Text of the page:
House committee passes bill allowing schools to give out free period products
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'I’m confident most women can relate to their period starting unexpectedly and at the most inconvenient time and location,' Rep. Kelly Skidmore said.

A bill that would allow public schools to provide free period products for students advanced through a House committee.

The Education & Employment Committee approved HB 389. The Senate is also considering a similar bill (SB 334).

One in four students missed class because they didn’t have access to period products, said one of the bill’s sponsors, Rep. Kelly Skidmore, during Tuesday’s hearing.

“I’m confident most women can relate to their period starting unexpectedly and at the most inconvenient time and location,” Skidmore said. “For girls in school, it is no different and they shouldn’t be deprived of attending class and furthering their education five days out of every month.”

Under the House bill, public schools are allowed to give free tampons and sanitary napkins in places such as the school nurse’s office and restrooms. Schools are required to post notices where students can get the supplies.

The Democrat from Boca Raton called her bill “a compromise” to her original bill that would have required districts to provide free period products in 25% of the girls restrooms.

“The new version simply allows school districts to make menstrual hygiene products available in each school at no charge and stipulates where hygiene products may be located,” Skidmore said.

Skidmore pointed to 15 other states and Washington, D.C., that have passed similar legislation to offer free menstrual products.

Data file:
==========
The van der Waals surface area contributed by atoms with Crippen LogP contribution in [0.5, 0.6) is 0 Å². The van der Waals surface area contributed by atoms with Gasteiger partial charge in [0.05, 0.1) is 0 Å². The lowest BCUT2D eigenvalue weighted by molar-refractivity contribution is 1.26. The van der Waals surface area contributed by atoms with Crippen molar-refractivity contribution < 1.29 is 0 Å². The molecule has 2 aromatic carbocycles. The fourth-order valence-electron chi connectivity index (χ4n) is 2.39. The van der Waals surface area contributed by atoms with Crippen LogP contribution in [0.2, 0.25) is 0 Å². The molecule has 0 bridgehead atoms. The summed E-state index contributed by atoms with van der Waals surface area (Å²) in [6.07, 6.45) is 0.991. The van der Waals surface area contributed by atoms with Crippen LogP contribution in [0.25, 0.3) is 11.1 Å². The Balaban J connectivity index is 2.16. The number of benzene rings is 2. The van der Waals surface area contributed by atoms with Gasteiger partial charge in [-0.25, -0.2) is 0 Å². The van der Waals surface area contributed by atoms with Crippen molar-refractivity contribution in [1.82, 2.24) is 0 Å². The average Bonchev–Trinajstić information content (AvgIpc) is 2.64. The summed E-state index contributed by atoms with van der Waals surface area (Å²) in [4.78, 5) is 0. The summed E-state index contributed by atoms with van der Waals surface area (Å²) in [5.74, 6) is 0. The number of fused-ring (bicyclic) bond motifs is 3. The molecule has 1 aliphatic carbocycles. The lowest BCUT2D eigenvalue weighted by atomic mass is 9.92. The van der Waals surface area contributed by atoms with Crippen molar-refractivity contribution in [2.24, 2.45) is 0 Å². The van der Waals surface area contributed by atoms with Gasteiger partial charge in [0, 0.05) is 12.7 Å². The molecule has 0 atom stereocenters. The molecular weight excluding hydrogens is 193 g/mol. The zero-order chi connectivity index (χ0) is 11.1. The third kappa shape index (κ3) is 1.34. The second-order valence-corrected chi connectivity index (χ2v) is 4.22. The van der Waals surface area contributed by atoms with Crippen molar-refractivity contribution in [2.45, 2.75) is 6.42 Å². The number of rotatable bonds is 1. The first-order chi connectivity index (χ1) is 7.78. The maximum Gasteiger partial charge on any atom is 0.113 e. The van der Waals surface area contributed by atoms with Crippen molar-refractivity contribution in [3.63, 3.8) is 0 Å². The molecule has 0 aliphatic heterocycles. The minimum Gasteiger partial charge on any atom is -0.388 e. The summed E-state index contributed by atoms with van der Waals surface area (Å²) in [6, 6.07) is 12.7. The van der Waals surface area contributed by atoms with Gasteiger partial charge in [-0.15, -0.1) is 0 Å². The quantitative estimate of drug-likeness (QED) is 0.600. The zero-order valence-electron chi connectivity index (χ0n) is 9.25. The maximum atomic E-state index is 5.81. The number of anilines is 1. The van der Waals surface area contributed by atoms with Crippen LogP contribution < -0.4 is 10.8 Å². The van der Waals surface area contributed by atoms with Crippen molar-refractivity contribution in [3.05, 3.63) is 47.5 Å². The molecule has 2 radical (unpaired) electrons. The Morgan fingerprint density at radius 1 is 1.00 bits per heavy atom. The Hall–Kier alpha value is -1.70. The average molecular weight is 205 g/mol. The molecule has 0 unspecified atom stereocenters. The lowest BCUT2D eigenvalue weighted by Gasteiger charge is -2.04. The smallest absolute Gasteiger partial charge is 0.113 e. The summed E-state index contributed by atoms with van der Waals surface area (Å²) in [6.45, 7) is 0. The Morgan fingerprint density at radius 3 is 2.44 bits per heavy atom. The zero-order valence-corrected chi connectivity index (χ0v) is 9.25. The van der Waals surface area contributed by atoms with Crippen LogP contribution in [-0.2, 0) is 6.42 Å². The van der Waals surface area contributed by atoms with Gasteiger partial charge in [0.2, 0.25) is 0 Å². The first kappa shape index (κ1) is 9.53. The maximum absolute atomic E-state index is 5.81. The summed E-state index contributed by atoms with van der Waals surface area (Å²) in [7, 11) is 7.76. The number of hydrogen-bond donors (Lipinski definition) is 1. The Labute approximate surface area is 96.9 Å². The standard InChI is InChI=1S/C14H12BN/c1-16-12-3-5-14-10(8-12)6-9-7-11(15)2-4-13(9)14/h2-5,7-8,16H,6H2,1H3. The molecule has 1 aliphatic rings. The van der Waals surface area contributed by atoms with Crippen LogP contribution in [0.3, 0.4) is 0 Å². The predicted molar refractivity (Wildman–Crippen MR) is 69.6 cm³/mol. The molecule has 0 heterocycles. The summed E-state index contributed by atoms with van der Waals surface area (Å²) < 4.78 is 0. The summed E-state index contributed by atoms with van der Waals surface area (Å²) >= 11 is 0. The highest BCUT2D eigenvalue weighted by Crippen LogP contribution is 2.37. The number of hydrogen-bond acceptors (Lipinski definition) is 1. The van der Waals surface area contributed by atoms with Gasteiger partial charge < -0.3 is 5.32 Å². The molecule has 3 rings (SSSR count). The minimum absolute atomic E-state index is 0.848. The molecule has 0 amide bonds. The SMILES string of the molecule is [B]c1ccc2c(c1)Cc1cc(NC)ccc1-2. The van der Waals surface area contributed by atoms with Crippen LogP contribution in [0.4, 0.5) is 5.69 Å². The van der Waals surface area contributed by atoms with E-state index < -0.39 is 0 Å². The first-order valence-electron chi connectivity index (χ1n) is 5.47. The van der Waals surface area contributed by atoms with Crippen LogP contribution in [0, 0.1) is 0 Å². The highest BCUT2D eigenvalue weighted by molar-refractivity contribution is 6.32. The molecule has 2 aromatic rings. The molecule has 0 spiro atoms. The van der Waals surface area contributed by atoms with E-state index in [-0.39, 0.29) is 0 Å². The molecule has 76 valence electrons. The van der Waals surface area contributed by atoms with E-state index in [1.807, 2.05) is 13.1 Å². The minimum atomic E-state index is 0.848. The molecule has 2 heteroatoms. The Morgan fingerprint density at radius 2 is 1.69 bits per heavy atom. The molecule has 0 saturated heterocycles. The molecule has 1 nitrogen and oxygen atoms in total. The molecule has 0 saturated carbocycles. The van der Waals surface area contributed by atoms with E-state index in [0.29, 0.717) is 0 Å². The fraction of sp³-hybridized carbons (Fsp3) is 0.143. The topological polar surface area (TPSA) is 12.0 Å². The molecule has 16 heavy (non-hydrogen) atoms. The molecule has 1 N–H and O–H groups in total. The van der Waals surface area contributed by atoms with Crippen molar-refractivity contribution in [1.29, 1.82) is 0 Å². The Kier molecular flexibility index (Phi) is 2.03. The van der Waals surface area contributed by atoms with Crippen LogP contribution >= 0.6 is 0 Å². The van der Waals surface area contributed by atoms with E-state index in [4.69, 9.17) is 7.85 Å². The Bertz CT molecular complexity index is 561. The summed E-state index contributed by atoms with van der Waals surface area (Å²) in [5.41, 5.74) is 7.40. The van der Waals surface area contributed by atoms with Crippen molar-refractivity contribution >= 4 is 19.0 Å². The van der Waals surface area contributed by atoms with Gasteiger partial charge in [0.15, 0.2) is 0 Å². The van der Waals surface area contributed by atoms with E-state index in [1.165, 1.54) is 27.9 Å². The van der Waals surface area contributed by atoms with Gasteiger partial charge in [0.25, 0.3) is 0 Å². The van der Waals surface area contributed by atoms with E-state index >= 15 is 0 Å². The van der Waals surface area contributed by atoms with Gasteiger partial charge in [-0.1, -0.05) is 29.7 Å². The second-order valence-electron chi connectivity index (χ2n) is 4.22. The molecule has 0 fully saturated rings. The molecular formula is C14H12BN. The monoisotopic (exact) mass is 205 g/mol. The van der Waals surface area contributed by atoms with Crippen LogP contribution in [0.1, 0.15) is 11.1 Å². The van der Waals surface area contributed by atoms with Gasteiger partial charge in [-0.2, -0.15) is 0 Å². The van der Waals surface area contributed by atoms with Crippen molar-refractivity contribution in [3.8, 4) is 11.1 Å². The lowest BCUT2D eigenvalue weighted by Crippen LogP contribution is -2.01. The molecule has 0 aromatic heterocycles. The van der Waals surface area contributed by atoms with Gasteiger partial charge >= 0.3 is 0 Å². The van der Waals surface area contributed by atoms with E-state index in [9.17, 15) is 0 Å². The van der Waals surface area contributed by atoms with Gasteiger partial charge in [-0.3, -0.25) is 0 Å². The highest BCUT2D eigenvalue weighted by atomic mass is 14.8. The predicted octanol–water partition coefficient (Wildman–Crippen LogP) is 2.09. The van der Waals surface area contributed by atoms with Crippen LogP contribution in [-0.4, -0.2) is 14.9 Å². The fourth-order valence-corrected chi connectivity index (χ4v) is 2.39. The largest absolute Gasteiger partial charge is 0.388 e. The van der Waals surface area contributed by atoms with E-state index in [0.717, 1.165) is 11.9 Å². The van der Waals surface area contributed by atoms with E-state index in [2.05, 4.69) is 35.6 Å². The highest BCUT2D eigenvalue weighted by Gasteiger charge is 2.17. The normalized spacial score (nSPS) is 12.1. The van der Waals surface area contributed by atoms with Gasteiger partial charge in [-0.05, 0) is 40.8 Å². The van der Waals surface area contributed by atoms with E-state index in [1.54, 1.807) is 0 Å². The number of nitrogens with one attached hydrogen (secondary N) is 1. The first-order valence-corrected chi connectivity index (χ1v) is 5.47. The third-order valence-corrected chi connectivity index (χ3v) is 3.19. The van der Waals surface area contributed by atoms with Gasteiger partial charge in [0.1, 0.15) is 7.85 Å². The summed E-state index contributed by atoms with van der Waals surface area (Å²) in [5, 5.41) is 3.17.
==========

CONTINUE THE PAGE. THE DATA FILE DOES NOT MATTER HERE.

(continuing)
Previous attempts to pass a law in Florida have failed, although lawmakers created new legislation in 2019 that requires prisons to provide free period products for female inmates. The state also repealed taxes on menstrual products in 2017 under a bill that was sponsored by now-Senate President Kathleen Passidomo.

Rep. Susan Valdés praised Skidmore’s bill.

“It’s such a need out there,” the Democrat from Tampa said. “You would think that these products would be easily accessible and they’re not. … I’m glad to support this bill.”

Skidmore said the bill encourages schools to limit the cost by partnering with nonprofits, businesses and educational foundations to get the supplies.

The public-private partnership is an important part of the bill, said Republican Rep. Fabián Basabe who added, “I’m really impressed with your bill and with our work collectively.”

Gabrielle Russon

Gabrielle Russon is an award-winning journalist based in Orlando. She covered the business of theme parks for the Orlando Sentinel. Her previous newspaper stops include the Sarasota Herald-Tribune, Toledo Blade, Kalamazoo Gazette and Elkhart Truth as well as an internship covering the nation’s capital for the Chicago Tribune. For fun, she runs marathons. She gets her training from chasing a toddler around. Contact her at [email protected] or on Twitter @GabrielleRusson .

One comment

  • Earl Pitts American

    April 11, 2023 at 6:42 pm

    Good afternoon Florida Lawmakers,
    I, Earl Pitts American, have no problem with this bill. I, Earl Pitts American, will make generous contributions for every yes vote.
    Thank you,
    Earl Pitts American

Comments are closed.


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